Patent procurement is a lengthy, complex and specialised process. For example, the process includes invention disclosure, prior art search, draft and review of patent specifications, examination by patent offices and response thereto, and issuance (in the United States, the process may further include continuation, continuation in part or division). There are various stakeholders at each step and at each point. The dark side of this can be attributed to mistakes or a lack of information held by the various stakeholders. The problem will become more aggravated as the number of Chinese patents soars, and further because public access to patent data will continue to be deficient in many countries, including in the United States. While the US Patent and Trademark Office (USPTO) Image File Wrapper system provides excellent data, over the many years that the USPTO has provided patent search capabilities, the search interface has rarely been improved.
Table 1. World Intellectual Property Organisation patent document count
Documents with full text
European Patent Convention patents
Patent Cooperation Treaty publications
The severity of the dark side problem calls for an immediate solution to prevent harm to the public as a result of questionable patent assets affecting wide-ranging business and government decisions. Such questionable assets come in the form of both rights wrongly given up by abandonment and rights that are detrimental to future developments due to wrongful granting. Solving these problems would especially benefit R&D programmes, which will no longer be blocked by poor-quality patents. Of course, technical disclosures in patent data impart reference value to the public regardless of any dark side issues.
Little help available for chief technology officers and CEOs
Patent assets affect business and government decisions. However, the dark side of patent data deployment manifests in decision makers’ lack of confidence in patent landscape reports from patent practitioners. For various reasons, many patent practitioners fail to acquire the requisite breadth and depth of business skills to analyse the data in front of them. This in turn leads to problems in determining patent values. In addition, many practitioners generate flawed patent reports due to misunderstanding or misinterpreting patent data. Sophisticated decision makers from the government, academia or industry sectors do not believe that such reports can be relied on to support their needs. These include setting government policies for the scientific community, strategies for specific industries, exploring new technology, planning for new products, advancing competitive positions in the marketplace, making M&A decisions, allocating R&D resources and deploying patents for monetisation.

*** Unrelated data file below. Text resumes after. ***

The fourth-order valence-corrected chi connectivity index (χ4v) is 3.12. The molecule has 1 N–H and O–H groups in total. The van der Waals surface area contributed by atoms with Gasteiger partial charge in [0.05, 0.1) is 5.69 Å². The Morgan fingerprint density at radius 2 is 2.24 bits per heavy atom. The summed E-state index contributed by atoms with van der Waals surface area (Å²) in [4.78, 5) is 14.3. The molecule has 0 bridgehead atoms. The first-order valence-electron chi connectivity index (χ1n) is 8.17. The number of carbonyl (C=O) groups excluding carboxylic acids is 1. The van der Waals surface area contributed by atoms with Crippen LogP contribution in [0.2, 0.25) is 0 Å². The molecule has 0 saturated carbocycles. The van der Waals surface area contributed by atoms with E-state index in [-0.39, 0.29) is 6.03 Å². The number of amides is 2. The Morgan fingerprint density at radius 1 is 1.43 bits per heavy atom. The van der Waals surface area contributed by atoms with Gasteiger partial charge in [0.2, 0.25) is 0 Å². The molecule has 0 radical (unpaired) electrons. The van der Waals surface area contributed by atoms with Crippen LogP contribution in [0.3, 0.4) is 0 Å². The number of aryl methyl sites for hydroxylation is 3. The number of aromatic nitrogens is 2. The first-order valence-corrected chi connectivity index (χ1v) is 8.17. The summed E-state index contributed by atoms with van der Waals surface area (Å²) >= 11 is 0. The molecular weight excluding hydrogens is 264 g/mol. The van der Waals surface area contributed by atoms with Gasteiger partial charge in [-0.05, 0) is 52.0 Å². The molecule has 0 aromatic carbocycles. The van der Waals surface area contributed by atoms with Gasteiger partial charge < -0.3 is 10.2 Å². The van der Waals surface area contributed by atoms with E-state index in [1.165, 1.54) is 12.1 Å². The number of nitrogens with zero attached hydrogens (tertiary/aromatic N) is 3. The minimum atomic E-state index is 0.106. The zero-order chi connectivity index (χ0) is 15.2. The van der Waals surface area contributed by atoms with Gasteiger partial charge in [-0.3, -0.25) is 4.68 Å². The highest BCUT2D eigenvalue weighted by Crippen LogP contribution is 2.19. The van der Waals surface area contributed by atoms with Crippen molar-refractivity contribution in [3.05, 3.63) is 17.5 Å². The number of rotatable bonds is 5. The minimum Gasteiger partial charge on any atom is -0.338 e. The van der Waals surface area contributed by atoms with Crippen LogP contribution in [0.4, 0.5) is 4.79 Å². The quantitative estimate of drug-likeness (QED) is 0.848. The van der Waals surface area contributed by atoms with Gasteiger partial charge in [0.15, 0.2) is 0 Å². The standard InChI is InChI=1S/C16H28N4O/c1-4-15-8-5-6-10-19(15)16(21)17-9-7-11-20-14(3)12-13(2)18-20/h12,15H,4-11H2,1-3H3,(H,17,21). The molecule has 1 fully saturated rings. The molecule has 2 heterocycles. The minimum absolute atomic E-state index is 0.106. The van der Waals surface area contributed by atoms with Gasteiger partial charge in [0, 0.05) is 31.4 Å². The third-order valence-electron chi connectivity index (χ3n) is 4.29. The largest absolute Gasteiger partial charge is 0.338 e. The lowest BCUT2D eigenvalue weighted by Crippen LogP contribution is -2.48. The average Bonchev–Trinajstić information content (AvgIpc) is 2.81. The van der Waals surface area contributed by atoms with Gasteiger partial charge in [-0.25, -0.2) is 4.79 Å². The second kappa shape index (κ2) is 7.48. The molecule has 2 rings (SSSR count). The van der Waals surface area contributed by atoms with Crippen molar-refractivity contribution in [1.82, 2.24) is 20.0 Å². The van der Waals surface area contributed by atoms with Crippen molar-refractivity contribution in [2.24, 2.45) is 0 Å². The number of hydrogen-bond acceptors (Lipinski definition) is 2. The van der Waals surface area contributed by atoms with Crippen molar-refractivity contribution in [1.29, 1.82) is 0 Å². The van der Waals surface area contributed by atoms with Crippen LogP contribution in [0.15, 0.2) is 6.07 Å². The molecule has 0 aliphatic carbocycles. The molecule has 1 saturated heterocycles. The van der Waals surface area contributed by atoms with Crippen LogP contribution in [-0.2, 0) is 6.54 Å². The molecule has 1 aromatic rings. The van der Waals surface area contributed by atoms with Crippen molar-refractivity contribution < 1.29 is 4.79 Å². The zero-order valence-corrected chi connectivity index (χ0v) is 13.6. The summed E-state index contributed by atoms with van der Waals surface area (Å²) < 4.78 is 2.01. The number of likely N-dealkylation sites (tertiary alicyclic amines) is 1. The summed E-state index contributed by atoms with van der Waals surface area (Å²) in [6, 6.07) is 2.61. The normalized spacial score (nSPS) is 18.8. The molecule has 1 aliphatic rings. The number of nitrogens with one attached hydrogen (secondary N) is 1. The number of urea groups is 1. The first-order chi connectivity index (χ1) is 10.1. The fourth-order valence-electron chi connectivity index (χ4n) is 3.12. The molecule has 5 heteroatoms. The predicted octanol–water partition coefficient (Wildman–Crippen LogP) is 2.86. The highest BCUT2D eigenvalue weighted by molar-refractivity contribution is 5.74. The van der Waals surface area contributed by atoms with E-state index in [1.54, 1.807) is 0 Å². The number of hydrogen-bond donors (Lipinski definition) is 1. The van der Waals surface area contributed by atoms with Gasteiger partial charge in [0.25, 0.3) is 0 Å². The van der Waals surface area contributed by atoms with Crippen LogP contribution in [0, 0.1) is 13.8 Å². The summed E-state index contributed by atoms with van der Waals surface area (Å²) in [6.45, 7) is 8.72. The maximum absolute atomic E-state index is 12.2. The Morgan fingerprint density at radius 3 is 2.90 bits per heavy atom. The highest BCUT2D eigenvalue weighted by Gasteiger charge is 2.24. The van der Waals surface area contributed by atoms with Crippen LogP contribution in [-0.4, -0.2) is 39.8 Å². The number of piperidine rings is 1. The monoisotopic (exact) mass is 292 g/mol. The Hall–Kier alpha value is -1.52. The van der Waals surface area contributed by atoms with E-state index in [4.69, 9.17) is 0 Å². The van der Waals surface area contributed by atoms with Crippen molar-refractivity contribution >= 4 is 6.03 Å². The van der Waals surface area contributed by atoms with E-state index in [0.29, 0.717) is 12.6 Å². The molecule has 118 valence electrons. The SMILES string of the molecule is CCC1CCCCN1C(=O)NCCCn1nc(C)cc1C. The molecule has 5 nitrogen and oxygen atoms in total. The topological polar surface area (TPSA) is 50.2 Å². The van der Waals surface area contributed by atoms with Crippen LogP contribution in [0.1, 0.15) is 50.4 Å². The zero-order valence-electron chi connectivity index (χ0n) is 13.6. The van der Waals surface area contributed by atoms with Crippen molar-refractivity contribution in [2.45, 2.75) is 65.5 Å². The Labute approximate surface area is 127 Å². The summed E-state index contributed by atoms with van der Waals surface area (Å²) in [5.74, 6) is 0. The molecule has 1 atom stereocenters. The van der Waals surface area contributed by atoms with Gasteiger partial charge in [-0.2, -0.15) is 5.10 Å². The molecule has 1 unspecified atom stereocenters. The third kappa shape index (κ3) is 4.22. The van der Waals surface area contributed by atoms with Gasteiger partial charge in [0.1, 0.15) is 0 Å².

For example, in Japan, Taiwan and China, these patent reports can be based on any of the nearly 70 patent landscape models used in those markets. These models are all based on the patent office’s classification system and generally poor-quality patent data. They do not rely on an information matrix (or dashboard) combining intelligence from industry, technology and products. Such information is what many users actually consult through different stages of R&D, and through different phases of patent asset lifecycle assessments. Consequently, these existing patent landscape models cannot generate interpretable information that would be more useful to decision makers. The patent landscape methods practised in the United States and Europe do not transcend a mere collection of data from databases into actionable intelligence information. In short, globally existing patent landscaping methods are ill equipped to support the needs of decision makers such as CEOs and chief technology officers.
Table 2. European Patent Office patent document count
Patent and trademark office
European Patent Convention
Patent Cooperation Treaty
Creating value from patent data
The inadequacy of many existing approaches is unfortunate, because when properly made available and analysed, patent data has broad applications. This information can and should assist innovators, entrepreneurs, established businesses and patent asset management firms alike. Patent data also aids sensible decision making in industry, government and academia – look no further than Japan, China and Taiwan, where governments rely on patent information to craft science, technology and industrial policies. Below, we briefly address various contexts in which this data can support to decision makers.
Science and technology policies
Patent data can depict a technology’s global context and trends. It can also help industry and academia to properly allocate R&D budgets that are used to:
- conduct basic and applied research;
- build momentum for the next round of industrial transformation; and
- focus development in much-needed technical areas, such as material science, biology, wireless communications, artificial intelligence and the Internet of Things.